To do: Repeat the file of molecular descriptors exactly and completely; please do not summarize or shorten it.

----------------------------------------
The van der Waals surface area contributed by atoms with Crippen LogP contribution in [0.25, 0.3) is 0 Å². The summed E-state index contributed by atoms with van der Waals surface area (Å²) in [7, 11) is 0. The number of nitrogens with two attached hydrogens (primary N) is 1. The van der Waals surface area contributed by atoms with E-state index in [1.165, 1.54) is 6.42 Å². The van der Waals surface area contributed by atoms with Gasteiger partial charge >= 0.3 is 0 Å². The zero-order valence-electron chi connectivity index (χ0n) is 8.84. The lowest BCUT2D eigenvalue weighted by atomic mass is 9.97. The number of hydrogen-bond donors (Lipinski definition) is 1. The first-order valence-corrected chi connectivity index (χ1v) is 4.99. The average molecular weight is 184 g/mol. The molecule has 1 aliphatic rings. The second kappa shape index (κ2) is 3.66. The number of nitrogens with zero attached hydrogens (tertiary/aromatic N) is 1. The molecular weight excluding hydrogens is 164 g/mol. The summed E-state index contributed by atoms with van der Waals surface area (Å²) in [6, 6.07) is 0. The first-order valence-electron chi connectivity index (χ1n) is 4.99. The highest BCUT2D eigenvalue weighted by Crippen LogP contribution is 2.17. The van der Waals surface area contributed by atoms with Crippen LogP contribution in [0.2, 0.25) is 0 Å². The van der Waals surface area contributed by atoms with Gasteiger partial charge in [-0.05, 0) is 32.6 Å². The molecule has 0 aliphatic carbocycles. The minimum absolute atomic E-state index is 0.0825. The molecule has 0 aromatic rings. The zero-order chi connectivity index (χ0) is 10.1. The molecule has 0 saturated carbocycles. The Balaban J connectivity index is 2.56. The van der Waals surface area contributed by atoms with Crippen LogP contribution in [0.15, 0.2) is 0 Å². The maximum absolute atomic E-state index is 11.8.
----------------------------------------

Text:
The van der Waals surface area contributed by atoms with Crippen LogP contribution in [0.25, 0.3) is 0 Å². The summed E-state index contributed by atoms with van der Waals surface area (Å²) in [7, 11) is 0. The number of nitrogens with two attached hydrogens (primary N) is 1. The van der Waals surface area contributed by atoms with E-state index in [1.165, 1.54) is 6.42 Å². The van der Waals surface area contributed by atoms with Gasteiger partial charge >= 0.3 is 0 Å². The zero-order valence-electron chi connectivity index (χ0n) is 8.84. The lowest BCUT2D eigenvalue weighted by atomic mass is 9.97. The number of hydrogen-bond donors (Lipinski definition) is 1. The first-order valence-corrected chi connectivity index (χ1v) is 4.99. The average molecular weight is 184 g/mol. The molecule has 1 aliphatic rings. The second kappa shape index (κ2) is 3.66. The number of nitrogens with zero attached hydrogens (tertiary/aromatic N) is 1. The molecular weight excluding hydrogens is 164 g/mol. The summed E-state index contributed by atoms with van der Waals surface area (Å²) in [6, 6.07) is 0. The first-order valence-electron chi connectivity index (χ1n) is 4.99. The highest BCUT2D eigenvalue weighted by Crippen LogP contribution is 2.17. The van der Waals surface area contributed by atoms with Crippen LogP contribution in [0.2, 0.25) is 0 Å². The van der Waals surface area contributed by atoms with Gasteiger partial charge in [-0.05, 0) is 32.6 Å². The molecule has 0 aliphatic carbocycles. The minimum absolute atomic E-state index is 0.0825. The molecule has 0 aromatic rings. The zero-order chi connectivity index (χ0) is 10.1. The molecule has 0 saturated carbocycles. The Balaban J connectivity index is 2.56. The van der Waals surface area contributed by atoms with Crippen LogP contribution in [0.15, 0.2) is 0 Å². The maximum absolute atomic E-state index is 11.8.